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Rifleman Q & A: What in the World is G10?

Rifleman Q & A: What in the World is G10?

Q: I have repeatedly seen the descriptor “G10” used in the magazine in reference to the stock panels on modern pistols. Obviously it has nothing to do with the group of countries involved in the Int’l Monetary Fund, so what, exactly, is G10?

A: Your instinct is, of course, correct with regard to G10—it is indeed a material rather than a body of state financial backers—and its use in the manufacture of knife scales and handgun stocks seems to be increasing. Described generically, G10 is a layered laminate composite material formed when sheets of epoxy-soaked cloth are stacked, compressed, heated and cured to form a solid sheet or block. It was first used to manufacture printed circuit boards. Not entirely dissimilar to Micarta and carbon-fiber laminates, G10 is, nonetheless, likely the toughest of the lot. It is non-conductive, resistant to impacts and chemicals, and easily-machined. Recent uses in firearms include the aforementioned stock panels—in fact, the design of the Techwell, a machined-aluminum magazine well for M1911-style pistols, relies on G10’s strength to hold the metal component in position against the pistol’s frame. Also, VZ, a prominent supplier of factory and aftermarket G10 handgun stocks, has made a line of spear-point daggers from the material. Finally, our recent coverage of Springfield Armory’s 911 pistol in .380 ACP noted that three of its components, the mainspring housing, trigger and stock set, are all machined from G10.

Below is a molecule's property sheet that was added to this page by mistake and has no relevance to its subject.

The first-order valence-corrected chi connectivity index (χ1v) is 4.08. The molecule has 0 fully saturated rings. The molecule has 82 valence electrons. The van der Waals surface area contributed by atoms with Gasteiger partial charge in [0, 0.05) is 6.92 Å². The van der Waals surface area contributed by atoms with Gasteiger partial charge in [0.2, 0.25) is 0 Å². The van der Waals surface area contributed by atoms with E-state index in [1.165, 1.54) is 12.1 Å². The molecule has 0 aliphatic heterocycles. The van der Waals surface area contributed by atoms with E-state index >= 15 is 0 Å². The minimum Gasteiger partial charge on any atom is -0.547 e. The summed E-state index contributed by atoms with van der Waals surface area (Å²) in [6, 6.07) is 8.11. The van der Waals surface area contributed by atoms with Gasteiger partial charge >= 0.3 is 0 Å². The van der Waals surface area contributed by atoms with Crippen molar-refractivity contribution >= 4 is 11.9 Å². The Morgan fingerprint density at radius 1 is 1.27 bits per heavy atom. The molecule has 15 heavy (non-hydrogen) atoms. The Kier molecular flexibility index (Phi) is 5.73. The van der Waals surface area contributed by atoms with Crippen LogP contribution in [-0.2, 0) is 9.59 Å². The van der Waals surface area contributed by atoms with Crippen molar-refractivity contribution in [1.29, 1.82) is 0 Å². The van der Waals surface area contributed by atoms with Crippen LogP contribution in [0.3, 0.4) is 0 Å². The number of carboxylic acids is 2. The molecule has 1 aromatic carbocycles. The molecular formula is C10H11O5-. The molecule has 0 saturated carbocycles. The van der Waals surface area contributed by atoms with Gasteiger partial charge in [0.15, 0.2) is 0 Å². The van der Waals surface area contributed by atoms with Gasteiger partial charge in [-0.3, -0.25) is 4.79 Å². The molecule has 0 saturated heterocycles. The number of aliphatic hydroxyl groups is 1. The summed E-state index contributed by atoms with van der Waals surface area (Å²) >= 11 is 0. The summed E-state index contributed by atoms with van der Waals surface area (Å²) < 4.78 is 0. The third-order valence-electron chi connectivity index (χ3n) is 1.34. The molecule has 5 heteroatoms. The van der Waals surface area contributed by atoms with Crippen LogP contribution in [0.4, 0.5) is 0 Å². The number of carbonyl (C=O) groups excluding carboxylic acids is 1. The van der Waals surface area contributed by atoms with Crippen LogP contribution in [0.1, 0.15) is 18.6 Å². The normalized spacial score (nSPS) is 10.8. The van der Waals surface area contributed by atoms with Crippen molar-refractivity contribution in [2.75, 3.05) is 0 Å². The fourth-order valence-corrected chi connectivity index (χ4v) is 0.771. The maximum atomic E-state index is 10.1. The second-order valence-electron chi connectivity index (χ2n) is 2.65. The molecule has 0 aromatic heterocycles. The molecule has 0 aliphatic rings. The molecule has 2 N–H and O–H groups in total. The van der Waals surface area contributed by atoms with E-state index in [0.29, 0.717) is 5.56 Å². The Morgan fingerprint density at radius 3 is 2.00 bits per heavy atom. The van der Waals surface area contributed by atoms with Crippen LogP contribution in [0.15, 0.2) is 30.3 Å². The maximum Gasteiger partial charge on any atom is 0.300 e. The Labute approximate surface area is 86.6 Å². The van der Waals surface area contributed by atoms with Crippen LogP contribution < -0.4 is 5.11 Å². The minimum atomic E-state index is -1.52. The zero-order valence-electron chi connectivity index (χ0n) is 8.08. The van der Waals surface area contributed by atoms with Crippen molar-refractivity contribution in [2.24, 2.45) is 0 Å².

Because of its layered nature, G10 can be manufactured using multiple colors and, when machined into various shapes and/or textured by way of bead- or sand-blasting or polishing, will display a distinct variegated appearance that many users find appealing. Fabricators of the material are forewarned, however, that a respirator and proper ventilation should be employed to keep G10 dust out of the lungs when it is being ground, sanded or blasted.

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